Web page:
The relationship between Thupten Nyandak Pema Lama and Celestial Harmonies goes back to the mid-eighties when producer David Parsons recorded the first album by the monks of the Dip Tse Chok Ling Monastery in Dharamsala, India, for Fortuna Records, Sacred Ceremonies (17074). At the time of this writing, there are three volumes in the Sacred Ceremonies series, with more in various planning stages. The recordings have been well received by a wide audience in many countries, from lay people interested in Buddhist culture to followers of the religion to listeners like director Bernardo Bertolucci who used some of their chants in 'Little Buddha'. Likewise, Steve Roach's relationship with Fortuna Records and thus Celestial Harmonies goes back to the mid eighties, and Roach has since assembled a veritable catalogue of recordings in his inimitable style of electronic and acoustic/electronic music. It, therefore, came as no surprise that Thupten thought of visiting Tucson, Arizona, and spending the night at Steve's house (cum recording studio) on the outskirts of Tucson. During that visit in 1996 the chant portion of the present recording was made, having been inspired by Thupten's daily chanting of prayers from the Lama Chöpa, (also known as Guru Puja in sanskrit), and essential compendium of daily prayers for Tibetan buddhists. 'In Paris, I heard a recording of Tibetan singing with this more modern music, and I thought someday I would like to do this myself,' Thupten said almost immediately. Steve set up a microphone and Thupten proceeded to sing from the Lama Chöpa that he carries with him wherever he goes. Some of these chants are devotions to the gurus and deities who assist seekers on the path to enlightenment. Others are prayers to the protectors who deflect evil influences and cleanse the world of imbalances, negative emotions and ego driven states of mind. The chants, which are sung formally at the monastery by all the monks twice a month, are an integral part of the individual s practice. Thupten told us that he recites these prayers alone at least once a day, sometimes letting them flow silently through his mind, other times feeling the compassion and strength they provide rising from his own voice. He sang his favorites during that impromptu session in the Timeroom. An hour later, after he closed his prayer book and recorded a brief interview, it was time for him to go. While there is an enduring quality of great power and comfort in these age-old chants, Thupten Pema Lama felt that Westerners and young monks taking the tradition into the 21st century would benefit from hearing them in an updated setting. For Steve, it was an unexpected challenge: from the afternoon of December 31, 1999 through the first 18 days of 2000, he held vigil in the Timeroom, creating a sacred sonic space worthy of supporting, and at certain moments amplifying, the feelings of devotion, compassion, protection and unfathomable mystery resonating throughout Thupten s recitations. 'When the chants were originally recorded, Thupten and I talked about how we could bring them to the West in a context of clear and direct understatement,' Steve remembers. 'I waited for the right moment to bring my own soundworlds into the picture, for a time when I was ready to devote myself to the task with the reverence it deserved. During those first weeks of a most auspicious new year, I absorbed Thupten s chants from day into night, adding sounds from the deep well of inspiration these ancient chants inspired in me, stripping away what was unecessary until finally the circle was complete. Considering the way in which the initial idea practically came knocking on my door, and the place I had to go in myself to contribute to the project, Prayers to the Protector is for me a very special release.'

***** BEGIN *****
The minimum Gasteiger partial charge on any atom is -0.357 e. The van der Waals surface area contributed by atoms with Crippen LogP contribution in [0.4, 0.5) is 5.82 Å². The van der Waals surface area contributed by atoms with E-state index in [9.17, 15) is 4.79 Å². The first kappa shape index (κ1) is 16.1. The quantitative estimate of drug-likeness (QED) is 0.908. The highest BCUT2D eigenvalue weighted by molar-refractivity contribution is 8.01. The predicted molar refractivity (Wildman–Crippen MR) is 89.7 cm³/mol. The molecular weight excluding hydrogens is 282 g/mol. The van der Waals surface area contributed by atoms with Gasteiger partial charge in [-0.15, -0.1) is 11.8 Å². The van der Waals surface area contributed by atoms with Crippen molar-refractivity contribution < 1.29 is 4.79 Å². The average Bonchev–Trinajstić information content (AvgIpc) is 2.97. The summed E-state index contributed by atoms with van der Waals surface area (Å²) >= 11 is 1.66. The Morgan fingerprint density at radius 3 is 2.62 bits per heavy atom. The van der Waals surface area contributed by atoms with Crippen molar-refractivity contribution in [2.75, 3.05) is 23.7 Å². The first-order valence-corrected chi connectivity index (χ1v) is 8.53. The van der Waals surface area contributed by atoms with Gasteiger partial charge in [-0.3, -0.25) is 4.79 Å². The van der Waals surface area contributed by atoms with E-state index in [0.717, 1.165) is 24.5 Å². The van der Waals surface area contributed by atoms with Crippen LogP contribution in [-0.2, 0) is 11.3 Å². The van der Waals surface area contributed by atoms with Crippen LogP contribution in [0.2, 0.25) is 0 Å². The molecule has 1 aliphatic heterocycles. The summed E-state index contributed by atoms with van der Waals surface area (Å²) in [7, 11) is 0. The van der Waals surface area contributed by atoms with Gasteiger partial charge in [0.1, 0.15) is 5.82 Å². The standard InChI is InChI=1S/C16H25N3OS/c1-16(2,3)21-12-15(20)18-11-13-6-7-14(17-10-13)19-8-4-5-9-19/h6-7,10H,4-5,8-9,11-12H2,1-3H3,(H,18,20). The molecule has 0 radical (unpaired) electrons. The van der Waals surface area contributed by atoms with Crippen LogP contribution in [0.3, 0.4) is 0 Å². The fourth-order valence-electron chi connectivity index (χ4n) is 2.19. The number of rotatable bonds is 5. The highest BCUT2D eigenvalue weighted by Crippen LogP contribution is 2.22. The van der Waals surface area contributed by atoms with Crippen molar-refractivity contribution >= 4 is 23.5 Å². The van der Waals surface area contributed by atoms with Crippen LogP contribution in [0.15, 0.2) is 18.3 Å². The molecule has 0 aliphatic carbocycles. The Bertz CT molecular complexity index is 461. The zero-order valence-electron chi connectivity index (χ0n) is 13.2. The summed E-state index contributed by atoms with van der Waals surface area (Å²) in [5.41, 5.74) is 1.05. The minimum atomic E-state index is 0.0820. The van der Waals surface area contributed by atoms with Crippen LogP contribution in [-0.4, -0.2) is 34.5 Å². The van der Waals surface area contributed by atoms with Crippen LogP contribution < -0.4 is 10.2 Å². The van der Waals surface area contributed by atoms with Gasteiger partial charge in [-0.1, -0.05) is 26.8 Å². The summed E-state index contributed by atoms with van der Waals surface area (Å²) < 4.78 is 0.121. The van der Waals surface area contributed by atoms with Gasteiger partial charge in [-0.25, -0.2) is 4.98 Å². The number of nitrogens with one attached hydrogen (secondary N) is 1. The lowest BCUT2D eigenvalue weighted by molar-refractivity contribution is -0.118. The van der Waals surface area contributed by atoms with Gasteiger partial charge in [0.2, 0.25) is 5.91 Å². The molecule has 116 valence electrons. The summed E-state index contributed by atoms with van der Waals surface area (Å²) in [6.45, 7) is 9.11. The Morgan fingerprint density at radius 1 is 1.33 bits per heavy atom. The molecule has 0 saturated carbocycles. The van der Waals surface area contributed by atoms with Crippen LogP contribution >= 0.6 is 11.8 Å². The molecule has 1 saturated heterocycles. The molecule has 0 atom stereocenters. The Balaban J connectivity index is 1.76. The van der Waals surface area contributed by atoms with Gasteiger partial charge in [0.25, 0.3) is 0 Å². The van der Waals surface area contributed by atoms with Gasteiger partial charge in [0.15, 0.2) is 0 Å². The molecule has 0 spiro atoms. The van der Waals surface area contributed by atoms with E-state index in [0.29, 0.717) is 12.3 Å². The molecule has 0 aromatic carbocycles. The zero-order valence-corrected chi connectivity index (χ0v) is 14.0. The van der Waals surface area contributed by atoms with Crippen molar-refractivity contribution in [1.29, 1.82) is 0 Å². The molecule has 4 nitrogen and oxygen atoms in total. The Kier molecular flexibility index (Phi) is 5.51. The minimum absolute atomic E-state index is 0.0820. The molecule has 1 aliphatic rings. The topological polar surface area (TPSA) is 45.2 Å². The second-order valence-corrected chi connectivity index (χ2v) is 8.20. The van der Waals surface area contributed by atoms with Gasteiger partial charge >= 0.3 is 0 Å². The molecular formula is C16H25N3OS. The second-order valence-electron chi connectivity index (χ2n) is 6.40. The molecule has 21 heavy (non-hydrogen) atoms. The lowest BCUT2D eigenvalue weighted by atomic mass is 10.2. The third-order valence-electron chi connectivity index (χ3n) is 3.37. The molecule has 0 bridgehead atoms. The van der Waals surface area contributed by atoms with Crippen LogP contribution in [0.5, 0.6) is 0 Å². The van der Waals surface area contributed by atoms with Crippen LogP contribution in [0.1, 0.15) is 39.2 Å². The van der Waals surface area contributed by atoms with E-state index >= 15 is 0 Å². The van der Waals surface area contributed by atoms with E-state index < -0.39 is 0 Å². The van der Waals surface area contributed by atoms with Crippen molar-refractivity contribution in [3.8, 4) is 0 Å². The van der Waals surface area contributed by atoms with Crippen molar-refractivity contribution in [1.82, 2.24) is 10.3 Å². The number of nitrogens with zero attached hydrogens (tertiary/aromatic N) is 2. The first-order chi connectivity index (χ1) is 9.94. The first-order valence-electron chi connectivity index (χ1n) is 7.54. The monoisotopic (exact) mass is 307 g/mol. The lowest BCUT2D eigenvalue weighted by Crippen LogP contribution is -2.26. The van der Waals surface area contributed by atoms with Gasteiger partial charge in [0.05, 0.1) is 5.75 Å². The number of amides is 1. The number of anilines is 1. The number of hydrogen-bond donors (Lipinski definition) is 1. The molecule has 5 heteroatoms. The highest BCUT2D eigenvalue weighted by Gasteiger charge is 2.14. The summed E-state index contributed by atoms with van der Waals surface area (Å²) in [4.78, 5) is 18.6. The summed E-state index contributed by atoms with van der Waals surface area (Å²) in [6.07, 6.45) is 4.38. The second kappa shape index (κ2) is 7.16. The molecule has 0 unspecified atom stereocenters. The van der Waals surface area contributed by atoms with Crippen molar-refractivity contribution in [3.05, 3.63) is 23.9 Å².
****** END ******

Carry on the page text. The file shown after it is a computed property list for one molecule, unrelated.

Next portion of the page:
It was inevitable that synthesist Steve Roach would apply his soundscape designs to the deep, ancient and often harrowing chants of Tibetan Buddhist monks. He's gone into the primal core with Aboriginal sounds and cultures on albums like Dreamtime Return
, and his Magnificent Void
CD stepped into the abyss. On Prayers to the Protector
, he works with the chants of Thupten Pema Lama of the Dip Tse Chok Ling Monastery. In Roach's studio, Thupten Pema Lama sang these devotional prayers and entreaties unaccompanied. Then Roach slipped them into his own soundworld, surrounding the monk with evanescent waves of synthesised ambience. Being Steve Roach, this isn't the usual New Age pretty-synth-glissandos, but darkly hued textures with metallic edges. On "Djewa Takgya Lingchee Lhunbur Dje" (a prayer for the world, according to the liner notes), he evokes the metal gongs and bowls of Tibetan chants as well as a freight train putting on the brakes in space. Prayers to the Protector
doesn't dress up Buddhist chants, it just sends them into deeper space. --John Diliberto